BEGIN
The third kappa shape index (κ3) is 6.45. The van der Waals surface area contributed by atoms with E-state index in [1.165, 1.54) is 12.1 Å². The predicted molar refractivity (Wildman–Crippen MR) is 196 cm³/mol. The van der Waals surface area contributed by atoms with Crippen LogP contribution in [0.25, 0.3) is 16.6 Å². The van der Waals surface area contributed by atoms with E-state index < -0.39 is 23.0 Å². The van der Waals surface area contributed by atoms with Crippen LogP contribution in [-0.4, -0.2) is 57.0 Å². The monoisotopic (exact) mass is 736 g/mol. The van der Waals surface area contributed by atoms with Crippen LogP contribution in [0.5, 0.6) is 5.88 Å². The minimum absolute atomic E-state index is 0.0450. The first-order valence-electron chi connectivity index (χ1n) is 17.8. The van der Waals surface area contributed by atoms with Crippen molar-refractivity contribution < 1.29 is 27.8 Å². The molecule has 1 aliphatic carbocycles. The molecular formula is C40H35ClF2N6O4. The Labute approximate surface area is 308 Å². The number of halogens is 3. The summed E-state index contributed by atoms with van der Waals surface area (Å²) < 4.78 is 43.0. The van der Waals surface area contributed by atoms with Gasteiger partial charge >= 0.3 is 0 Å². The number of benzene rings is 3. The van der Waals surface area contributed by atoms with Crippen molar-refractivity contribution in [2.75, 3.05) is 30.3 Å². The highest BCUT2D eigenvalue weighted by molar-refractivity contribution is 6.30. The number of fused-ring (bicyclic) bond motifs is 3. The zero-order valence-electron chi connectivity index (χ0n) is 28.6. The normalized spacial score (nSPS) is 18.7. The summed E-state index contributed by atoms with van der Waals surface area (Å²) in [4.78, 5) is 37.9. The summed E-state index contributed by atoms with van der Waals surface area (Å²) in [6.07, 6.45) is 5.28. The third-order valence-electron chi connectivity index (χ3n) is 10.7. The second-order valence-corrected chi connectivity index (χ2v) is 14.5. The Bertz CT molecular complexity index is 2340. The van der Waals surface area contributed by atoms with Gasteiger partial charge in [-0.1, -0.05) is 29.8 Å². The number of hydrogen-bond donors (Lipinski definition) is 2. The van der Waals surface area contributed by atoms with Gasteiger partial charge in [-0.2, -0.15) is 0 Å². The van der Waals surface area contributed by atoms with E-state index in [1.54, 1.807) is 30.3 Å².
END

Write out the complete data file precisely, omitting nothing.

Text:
The third kappa shape index (κ3) is 6.45. The van der Waals surface area contributed by atoms with E-state index in [1.165, 1.54) is 12.1 Å². The predicted molar refractivity (Wildman–Crippen MR) is 196 cm³/mol. The van der Waals surface area contributed by atoms with Crippen LogP contribution in [0.25, 0.3) is 16.6 Å². The van der Waals surface area contributed by atoms with E-state index < -0.39 is 23.0 Å². The van der Waals surface area contributed by atoms with Crippen LogP contribution in [-0.4, -0.2) is 57.0 Å². The monoisotopic (exact) mass is 736 g/mol. The van der Waals surface area contributed by atoms with Crippen LogP contribution in [0.5, 0.6) is 5.88 Å². The minimum absolute atomic E-state index is 0.0450. The first-order valence-electron chi connectivity index (χ1n) is 17.8. The van der Waals surface area contributed by atoms with Crippen molar-refractivity contribution < 1.29 is 27.8 Å². The molecule has 1 aliphatic carbocycles. The molecular formula is C40H35ClF2N6O4. The Labute approximate surface area is 308 Å². The number of halogens is 3. The summed E-state index contributed by atoms with van der Waals surface area (Å²) < 4.78 is 43.0. The van der Waals surface area contributed by atoms with Gasteiger partial charge >= 0.3 is 0 Å². The number of benzene rings is 3. The van der Waals surface area contributed by atoms with Crippen molar-refractivity contribution in [2.75, 3.05) is 30.3 Å². The highest BCUT2D eigenvalue weighted by molar-refractivity contribution is 6.30. The number of fused-ring (bicyclic) bond motifs is 3. The zero-order valence-electron chi connectivity index (χ0n) is 28.6. The normalized spacial score (nSPS) is 18.7. The summed E-state index contributed by atoms with van der Waals surface area (Å²) in [4.78, 5) is 37.9. The summed E-state index contributed by atoms with van der Waals surface area (Å²) in [6.07, 6.45) is 5.28. The third-order valence-electron chi connectivity index (χ3n) is 10.7. The second-order valence-corrected chi connectivity index (χ2v) is 14.5. The Bertz CT molecular complexity index is 2340. The van der Waals surface area contributed by atoms with Gasteiger partial charge in [-0.1, -0.05) is 29.8 Å². The number of hydrogen-bond donors (Lipinski definition) is 2. The van der Waals surface area contributed by atoms with Gasteiger partial charge in [-0.2, -0.15) is 0 Å². The van der Waals surface area contributed by atoms with E-state index in [1.54, 1.807) is 30.3 Å².